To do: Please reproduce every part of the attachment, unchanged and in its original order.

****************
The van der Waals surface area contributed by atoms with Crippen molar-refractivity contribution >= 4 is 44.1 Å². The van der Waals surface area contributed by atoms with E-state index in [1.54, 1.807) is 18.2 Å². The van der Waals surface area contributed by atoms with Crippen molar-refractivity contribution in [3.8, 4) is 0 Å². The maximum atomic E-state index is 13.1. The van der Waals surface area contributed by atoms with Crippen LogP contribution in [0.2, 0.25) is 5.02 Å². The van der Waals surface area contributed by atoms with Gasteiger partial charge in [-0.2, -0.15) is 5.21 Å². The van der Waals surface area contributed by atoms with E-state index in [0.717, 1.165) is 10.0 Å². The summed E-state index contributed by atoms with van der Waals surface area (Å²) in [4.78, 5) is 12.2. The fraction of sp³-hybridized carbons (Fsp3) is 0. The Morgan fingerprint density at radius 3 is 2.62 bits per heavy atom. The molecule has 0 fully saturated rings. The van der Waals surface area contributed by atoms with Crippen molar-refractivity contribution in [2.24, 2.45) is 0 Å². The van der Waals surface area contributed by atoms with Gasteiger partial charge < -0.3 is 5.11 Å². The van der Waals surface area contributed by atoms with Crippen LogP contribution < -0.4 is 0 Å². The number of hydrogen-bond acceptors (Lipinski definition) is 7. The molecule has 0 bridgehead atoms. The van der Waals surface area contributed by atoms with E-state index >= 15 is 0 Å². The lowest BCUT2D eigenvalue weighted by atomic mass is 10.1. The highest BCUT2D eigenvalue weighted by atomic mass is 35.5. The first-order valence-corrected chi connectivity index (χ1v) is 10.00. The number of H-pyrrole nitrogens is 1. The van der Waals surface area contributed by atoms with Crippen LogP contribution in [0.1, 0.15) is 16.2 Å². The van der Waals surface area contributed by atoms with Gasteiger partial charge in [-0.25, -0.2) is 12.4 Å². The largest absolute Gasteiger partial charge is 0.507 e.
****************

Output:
The van der Waals surface area contributed by atoms with Crippen molar-refractivity contribution >= 4 is 44.1 Å². The van der Waals surface area contributed by atoms with E-state index in [1.54, 1.807) is 18.2 Å². The van der Waals surface area contributed by atoms with Crippen molar-refractivity contribution in [3.8, 4) is 0 Å². The maximum atomic E-state index is 13.1. The van der Waals surface area contributed by atoms with Crippen LogP contribution in [0.2, 0.25) is 5.02 Å². The van der Waals surface area contributed by atoms with Gasteiger partial charge in [-0.2, -0.15) is 5.21 Å². The van der Waals surface area contributed by atoms with E-state index in [0.717, 1.165) is 10.0 Å². The summed E-state index contributed by atoms with van der Waals surface area (Å²) in [4.78, 5) is 12.2. The fraction of sp³-hybridized carbons (Fsp3) is 0. The Morgan fingerprint density at radius 3 is 2.62 bits per heavy atom. The molecule has 0 fully saturated rings. The van der Waals surface area contributed by atoms with Crippen molar-refractivity contribution in [2.24, 2.45) is 0 Å². The van der Waals surface area contributed by atoms with Gasteiger partial charge < -0.3 is 5.11 Å². The van der Waals surface area contributed by atoms with Crippen LogP contribution < -0.4 is 0 Å². The number of hydrogen-bond acceptors (Lipinski definition) is 7. The molecule has 0 bridgehead atoms. The van der Waals surface area contributed by atoms with E-state index >= 15 is 0 Å². The lowest BCUT2D eigenvalue weighted by atomic mass is 10.1. The highest BCUT2D eigenvalue weighted by atomic mass is 35.5. The first-order valence-corrected chi connectivity index (χ1v) is 10.00. The number of H-pyrrole nitrogens is 1. The van der Waals surface area contributed by atoms with Crippen LogP contribution in [0.1, 0.15) is 16.2 Å². The van der Waals surface area contributed by atoms with Gasteiger partial charge in [-0.25, -0.2) is 12.4 Å². The largest absolute Gasteiger partial charge is 0.507 e.